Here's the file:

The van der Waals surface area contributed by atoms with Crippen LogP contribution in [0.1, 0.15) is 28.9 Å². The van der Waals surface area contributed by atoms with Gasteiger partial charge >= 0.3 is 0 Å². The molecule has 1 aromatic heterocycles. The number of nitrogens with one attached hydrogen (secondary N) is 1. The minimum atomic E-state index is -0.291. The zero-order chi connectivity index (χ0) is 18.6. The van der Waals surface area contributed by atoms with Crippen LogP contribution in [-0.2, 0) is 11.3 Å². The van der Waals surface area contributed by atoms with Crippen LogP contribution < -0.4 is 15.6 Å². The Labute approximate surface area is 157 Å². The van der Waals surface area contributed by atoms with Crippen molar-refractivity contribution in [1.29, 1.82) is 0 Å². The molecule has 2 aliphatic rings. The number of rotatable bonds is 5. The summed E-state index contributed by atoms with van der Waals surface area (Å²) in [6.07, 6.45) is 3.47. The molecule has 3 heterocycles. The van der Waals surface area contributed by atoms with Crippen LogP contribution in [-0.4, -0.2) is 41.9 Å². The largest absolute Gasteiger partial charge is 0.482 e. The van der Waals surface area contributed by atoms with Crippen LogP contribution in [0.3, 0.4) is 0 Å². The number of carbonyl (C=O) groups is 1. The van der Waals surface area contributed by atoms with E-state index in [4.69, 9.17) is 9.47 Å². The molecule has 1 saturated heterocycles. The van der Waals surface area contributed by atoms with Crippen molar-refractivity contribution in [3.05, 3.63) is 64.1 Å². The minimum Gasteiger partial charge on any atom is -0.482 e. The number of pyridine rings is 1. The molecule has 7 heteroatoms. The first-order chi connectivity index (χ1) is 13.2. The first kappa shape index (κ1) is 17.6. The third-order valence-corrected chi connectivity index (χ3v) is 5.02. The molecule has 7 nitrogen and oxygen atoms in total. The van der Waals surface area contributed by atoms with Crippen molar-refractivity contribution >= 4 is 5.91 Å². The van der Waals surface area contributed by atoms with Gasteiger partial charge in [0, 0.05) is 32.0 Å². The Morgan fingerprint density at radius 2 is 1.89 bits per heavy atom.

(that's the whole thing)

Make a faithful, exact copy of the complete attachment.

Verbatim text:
The van der Waals surface area contributed by atoms with Crippen LogP contribution in [0.1, 0.15) is 28.9 Å². The van der Waals surface area contributed by atoms with Gasteiger partial charge >= 0.3 is 0 Å². The molecule has 1 aromatic heterocycles. The number of nitrogens with one attached hydrogen (secondary N) is 1. The minimum atomic E-state index is -0.291. The zero-order chi connectivity index (χ0) is 18.6. The van der Waals surface area contributed by atoms with Crippen LogP contribution in [-0.2, 0) is 11.3 Å². The van der Waals surface area contributed by atoms with Crippen LogP contribution < -0.4 is 15.6 Å². The Labute approximate surface area is 157 Å². The van der Waals surface area contributed by atoms with Crippen molar-refractivity contribution in [1.29, 1.82) is 0 Å². The molecule has 2 aliphatic rings. The number of rotatable bonds is 5. The summed E-state index contributed by atoms with van der Waals surface area (Å²) in [6.07, 6.45) is 3.47. The molecule has 3 heterocycles. The van der Waals surface area contributed by atoms with Crippen LogP contribution in [-0.4, -0.2) is 41.9 Å². The largest absolute Gasteiger partial charge is 0.482 e. The van der Waals surface area contributed by atoms with Crippen LogP contribution in [0.3, 0.4) is 0 Å². The number of carbonyl (C=O) groups is 1. The van der Waals surface area contributed by atoms with E-state index in [4.69, 9.17) is 9.47 Å². The molecule has 1 saturated heterocycles. The van der Waals surface area contributed by atoms with Crippen molar-refractivity contribution in [3.05, 3.63) is 64.1 Å². The minimum Gasteiger partial charge on any atom is -0.482 e. The number of pyridine rings is 1. The molecule has 7 heteroatoms. The first-order chi connectivity index (χ1) is 13.2. The first kappa shape index (κ1) is 17.6. The third-order valence-corrected chi connectivity index (χ3v) is 5.02. The molecule has 7 nitrogen and oxygen atoms in total. The van der Waals surface area contributed by atoms with Crippen molar-refractivity contribution >= 4 is 5.91 Å². The van der Waals surface area contributed by atoms with Gasteiger partial charge in [0, 0.05) is 32.0 Å². The Morgan fingerprint density at radius 2 is 1.89 bits per heavy atom.